Here is, I would assume, a fairly common situation: I would like to know which test to use to assess whether the tendency to answer "Yes" on question 1 of a questionnaire is associated with the tendency to answer "Yes" on question 2 on the same questionnaire. Phrased differently, I want to know whether two categorial variables, both measured on the same individuals, are associated. Which test do I use? For clarity, the questions are "Yes/No"-type questions.

Surprisingly, the above question, which strikes me as a fairly simple and straight-forward methodological question concerning the analysis of 2x2 contingency tables, has resulted in a large amount of head-scratching during the past couple of days. From my understanding, it is advised that one does not use a chi-square test in this scenario, since the measures are dependent (each participant answers both questions). But the commonly suggested alternative, McNemar's test, seems to be applied mainly when having measured the same variable during pre-post tests (or when having matched pairs). This strikes me as a different situation from the one I'm in.

Which test would be appropriate in my situation? I'd be very grateful for your input.

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    $\begingroup$ McNemar is a test of difference between two paired/repeated-measures samples, i.e. between two variables. Homogeneity chi-square test is a test of of difference between two independent samples; which means that it an association measure between two variables - one taken as "grouping" and the other as "response". For 2x2 situation, standardized version of Chi-sq, the phi coefficient, is equivalent of Pearson correlation coefficient. Will that info help you to decide? $\endgroup$ – ttnphns Jan 8 '17 at 10:24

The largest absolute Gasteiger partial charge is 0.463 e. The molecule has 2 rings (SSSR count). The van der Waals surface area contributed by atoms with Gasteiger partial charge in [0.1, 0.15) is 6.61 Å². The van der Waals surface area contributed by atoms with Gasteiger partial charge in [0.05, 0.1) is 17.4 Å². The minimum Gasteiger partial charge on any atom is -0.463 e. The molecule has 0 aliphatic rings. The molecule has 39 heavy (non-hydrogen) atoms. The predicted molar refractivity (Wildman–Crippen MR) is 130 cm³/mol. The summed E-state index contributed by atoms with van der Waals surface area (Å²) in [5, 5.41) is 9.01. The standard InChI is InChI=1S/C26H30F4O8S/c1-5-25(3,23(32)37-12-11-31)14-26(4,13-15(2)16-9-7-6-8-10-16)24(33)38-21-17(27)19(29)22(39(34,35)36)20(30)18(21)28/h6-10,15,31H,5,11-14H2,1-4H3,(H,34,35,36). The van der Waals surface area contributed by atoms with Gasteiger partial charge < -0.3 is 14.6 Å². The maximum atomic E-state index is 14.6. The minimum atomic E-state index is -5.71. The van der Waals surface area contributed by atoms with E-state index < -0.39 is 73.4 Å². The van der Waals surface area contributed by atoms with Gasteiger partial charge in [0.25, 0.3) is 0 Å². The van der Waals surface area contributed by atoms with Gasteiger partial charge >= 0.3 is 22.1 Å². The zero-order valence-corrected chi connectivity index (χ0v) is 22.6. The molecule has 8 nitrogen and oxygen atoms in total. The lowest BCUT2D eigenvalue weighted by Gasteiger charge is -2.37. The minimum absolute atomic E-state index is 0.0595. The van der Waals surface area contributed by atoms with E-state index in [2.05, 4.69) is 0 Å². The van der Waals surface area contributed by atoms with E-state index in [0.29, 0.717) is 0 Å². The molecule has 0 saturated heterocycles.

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    $\begingroup$ Have you already looked at this Q&A stats.stackexchange.com/questions/76875/… which has a very detailed answer. $\endgroup$ – mdewey Jan 8 '17 at 15:04
  • $\begingroup$ @mdewey Thank you for the link. I did read it prior to making my post, but unfortunately it did not completely alleviate my confusion... Two separate commentators in the linked post advise the use of the chi-square test of independence. However, the statistics textbooks I've consulted emphasize that the chi-2 test for independence requires two independent samples to work properly. However, as my samples are neither independent nor paired, I'm still a bit confused as to which test applies to my situation. Or am I misunderstanding something? $\endgroup$ – NamelessAmos Jan 9 '17 at 13:10
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    $\begingroup$ Why do you say your samples are not paired? In your question you say that the everybody answered both questions $\endgroup$ – mdewey Jan 9 '17 at 13:12
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    $\begingroup$ You can also test for independence but it answers a different question. Try the later answers in that thread. $\endgroup$ – mdewey Jan 9 '17 at 13:57

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